So that was Side A (In old-school terms). After this was recorded, both Nik and Justin left the band (Nik was allegedly not happy with the direction the group was heading and Justin went to play drums for a band called Head Of David. After that, he formed Godflesh but that's another story), leaving only Mick Harris the drummer. He then recruited new members and did Side B, which we'll listen to now...
Side B: Lee Dorrian - vocals, Bill Steer - guitars, Jim Whitely - bass, Mick Harris - Drums.
This side opens up with a completely different tone compared to the first. It seems that the atmospherics provided previously have gone and in it's place is some kind of pissing contest as to who can play the fastest. The vocals are also more extreme as well. I think the guitar may have been tuned town a tad, The one thing we can be certain on is the overall songs are faster. But are they any good? Let's see...
"Life", "Prison Without Walls", "Point Of No Return" and "Negative Approach" as well as "Success?", "Deceiver" and "C.S" all roar past with startling ferocity. And - let's be honest here - all interchangeable from the other. A similar format to various other grind bands, which is fine, but in the confines of Napalm Death, it's a bit of a comedown as the first side showed more diversity and atmospherics but there you go. "Parasites", "Pseudo Youth" and "Divine Death" follow and these are slightly better. "Divine Death" in particular. Nice bit in the middle which sounds like the whammy bar of a guitar going down whilst down-tuned chords are played. This is so far, the highlight of Side B. "As The Machine Rolls On" and "Common Enemy" are both next - the former is continuing the Side B vibe of just bulldozing it's way through and the latter is almost like "The Kill" as it's sixteen seconds of savage fury. "Moral Crusade" then tries to bring some of that Side A vibe of atmosphere and feedback to the table amid a sea of whirlwind riffs and it succeeds. "Stigmatised", "M.A.D" and "Dragnet" are the final three of this album and they're OK. "M.A.D" is a good exercise of contrasting rhythms and the outro is all feedback and squeals before finally going into the aforementioned "Dragnet". A song to blow up your speakers to.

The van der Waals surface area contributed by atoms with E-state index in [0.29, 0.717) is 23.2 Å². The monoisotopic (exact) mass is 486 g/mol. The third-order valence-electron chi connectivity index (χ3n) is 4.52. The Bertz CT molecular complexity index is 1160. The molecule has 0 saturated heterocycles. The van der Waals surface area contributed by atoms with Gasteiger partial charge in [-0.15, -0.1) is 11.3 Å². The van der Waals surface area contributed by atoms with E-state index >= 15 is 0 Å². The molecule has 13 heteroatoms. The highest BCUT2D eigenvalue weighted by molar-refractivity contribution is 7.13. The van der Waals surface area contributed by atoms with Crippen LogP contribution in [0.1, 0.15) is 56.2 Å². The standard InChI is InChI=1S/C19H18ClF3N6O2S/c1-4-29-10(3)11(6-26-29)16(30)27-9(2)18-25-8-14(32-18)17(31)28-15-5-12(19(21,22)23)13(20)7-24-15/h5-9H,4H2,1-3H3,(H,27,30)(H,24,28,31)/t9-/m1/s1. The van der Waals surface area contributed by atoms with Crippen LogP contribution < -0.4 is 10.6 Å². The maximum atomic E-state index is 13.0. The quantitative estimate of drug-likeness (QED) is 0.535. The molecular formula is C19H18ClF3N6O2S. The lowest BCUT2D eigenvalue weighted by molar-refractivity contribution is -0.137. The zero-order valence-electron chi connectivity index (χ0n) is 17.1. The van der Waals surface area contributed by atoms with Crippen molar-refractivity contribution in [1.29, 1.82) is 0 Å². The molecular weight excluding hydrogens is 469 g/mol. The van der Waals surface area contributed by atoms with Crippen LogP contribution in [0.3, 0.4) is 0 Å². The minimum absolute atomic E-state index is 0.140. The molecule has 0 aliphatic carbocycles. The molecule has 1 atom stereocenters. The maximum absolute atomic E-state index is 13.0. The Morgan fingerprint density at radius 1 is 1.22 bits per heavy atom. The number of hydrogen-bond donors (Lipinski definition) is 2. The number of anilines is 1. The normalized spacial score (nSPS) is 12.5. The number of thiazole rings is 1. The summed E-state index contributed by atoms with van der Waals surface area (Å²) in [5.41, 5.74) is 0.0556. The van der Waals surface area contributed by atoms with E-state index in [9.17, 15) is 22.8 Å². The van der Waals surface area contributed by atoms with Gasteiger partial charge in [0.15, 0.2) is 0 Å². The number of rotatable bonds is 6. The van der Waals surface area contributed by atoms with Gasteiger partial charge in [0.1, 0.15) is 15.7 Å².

So all in all, on one hand we've got an excellent album and on the other, we've got an exercise in speed and brutality which borders every so slightly on self-indulgence and possibly self-parody. But, one thing we can be clear on - this was a groundbreaking album in 1987, a time where one had to look to the underground for stuff like this. Being featured on a TV show called Arena was also good for the bands profile. The band themselves are still going - albeit with zero original members - and continue to release music which is still as heavy and as experimental as to when they first started. I can recommend this album.
7/10 - This is good and well worth a check.
Top Track: Scum (Side A), Divine Death (Side B).
No idea if the album is on iTunes as I cannot get logged on right now...(EDIT: It is)